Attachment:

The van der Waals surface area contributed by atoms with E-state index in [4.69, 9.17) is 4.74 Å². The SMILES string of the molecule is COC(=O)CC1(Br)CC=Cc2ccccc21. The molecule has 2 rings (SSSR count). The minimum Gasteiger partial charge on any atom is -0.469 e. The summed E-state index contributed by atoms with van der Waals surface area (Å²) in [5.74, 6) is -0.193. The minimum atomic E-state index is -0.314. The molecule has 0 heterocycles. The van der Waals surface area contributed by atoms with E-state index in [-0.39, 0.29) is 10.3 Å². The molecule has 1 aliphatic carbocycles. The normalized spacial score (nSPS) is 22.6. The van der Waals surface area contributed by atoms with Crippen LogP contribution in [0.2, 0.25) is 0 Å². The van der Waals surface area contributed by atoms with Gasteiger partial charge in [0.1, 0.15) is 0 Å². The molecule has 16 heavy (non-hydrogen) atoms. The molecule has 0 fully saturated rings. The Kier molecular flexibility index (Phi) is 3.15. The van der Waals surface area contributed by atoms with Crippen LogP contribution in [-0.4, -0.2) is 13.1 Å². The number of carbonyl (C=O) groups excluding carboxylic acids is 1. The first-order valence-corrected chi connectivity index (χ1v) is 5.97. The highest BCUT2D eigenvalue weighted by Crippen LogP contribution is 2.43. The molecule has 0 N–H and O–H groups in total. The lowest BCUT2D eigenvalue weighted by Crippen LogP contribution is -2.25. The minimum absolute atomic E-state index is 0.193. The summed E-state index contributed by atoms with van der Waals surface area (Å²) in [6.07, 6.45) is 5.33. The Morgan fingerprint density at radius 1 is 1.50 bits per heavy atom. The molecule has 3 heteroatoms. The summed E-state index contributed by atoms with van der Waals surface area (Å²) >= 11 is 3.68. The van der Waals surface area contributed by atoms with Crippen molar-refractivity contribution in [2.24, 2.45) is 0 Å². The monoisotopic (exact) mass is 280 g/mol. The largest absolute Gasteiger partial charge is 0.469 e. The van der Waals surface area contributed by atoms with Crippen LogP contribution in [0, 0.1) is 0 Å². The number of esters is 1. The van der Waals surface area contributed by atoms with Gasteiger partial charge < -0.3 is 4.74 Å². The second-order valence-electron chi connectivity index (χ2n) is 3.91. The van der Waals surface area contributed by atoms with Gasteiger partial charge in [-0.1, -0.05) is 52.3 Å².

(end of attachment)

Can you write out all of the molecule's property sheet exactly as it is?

The van der Waals surface area contributed by atoms with E-state index in [4.69, 9.17) is 4.74 Å². The SMILES string of the molecule is COC(=O)CC1(Br)CC=Cc2ccccc21. The molecule has 2 rings (SSSR count). The minimum Gasteiger partial charge on any atom is -0.469 e. The summed E-state index contributed by atoms with van der Waals surface area (Å²) in [5.74, 6) is -0.193. The minimum atomic E-state index is -0.314. The molecule has 0 heterocycles. The van der Waals surface area contributed by atoms with E-state index in [-0.39, 0.29) is 10.3 Å². The molecule has 1 aliphatic carbocycles. The normalized spacial score (nSPS) is 22.6. The van der Waals surface area contributed by atoms with Crippen LogP contribution in [0.2, 0.25) is 0 Å². The van der Waals surface area contributed by atoms with Gasteiger partial charge in [0.1, 0.15) is 0 Å². The molecule has 16 heavy (non-hydrogen) atoms. The molecule has 0 fully saturated rings. The Kier molecular flexibility index (Phi) is 3.15. The van der Waals surface area contributed by atoms with Crippen LogP contribution in [-0.4, -0.2) is 13.1 Å². The number of carbonyl (C=O) groups excluding carboxylic acids is 1. The first-order valence-corrected chi connectivity index (χ1v) is 5.97. The highest BCUT2D eigenvalue weighted by Crippen LogP contribution is 2.43. The molecule has 0 N–H and O–H groups in total. The lowest BCUT2D eigenvalue weighted by Crippen LogP contribution is -2.25. The minimum absolute atomic E-state index is 0.193. The summed E-state index contributed by atoms with van der Waals surface area (Å²) in [6.07, 6.45) is 5.33. The Morgan fingerprint density at radius 1 is 1.50 bits per heavy atom. The molecule has 3 heteroatoms. The summed E-state index contributed by atoms with van der Waals surface area (Å²) >= 11 is 3.68. The van der Waals surface area contributed by atoms with Crippen molar-refractivity contribution in [2.24, 2.45) is 0 Å². The monoisotopic (exact) mass is 280 g/mol. The largest absolute Gasteiger partial charge is 0.469 e. The van der Waals surface area contributed by atoms with Crippen LogP contribution in [0, 0.1) is 0 Å². The number of esters is 1. The van der Waals surface area contributed by atoms with Gasteiger partial charge < -0.3 is 4.74 Å². The second-order valence-electron chi connectivity index (χ2n) is 3.91. The van der Waals surface area contributed by atoms with Gasteiger partial charge in [-0.1, -0.05) is 52.3 Å².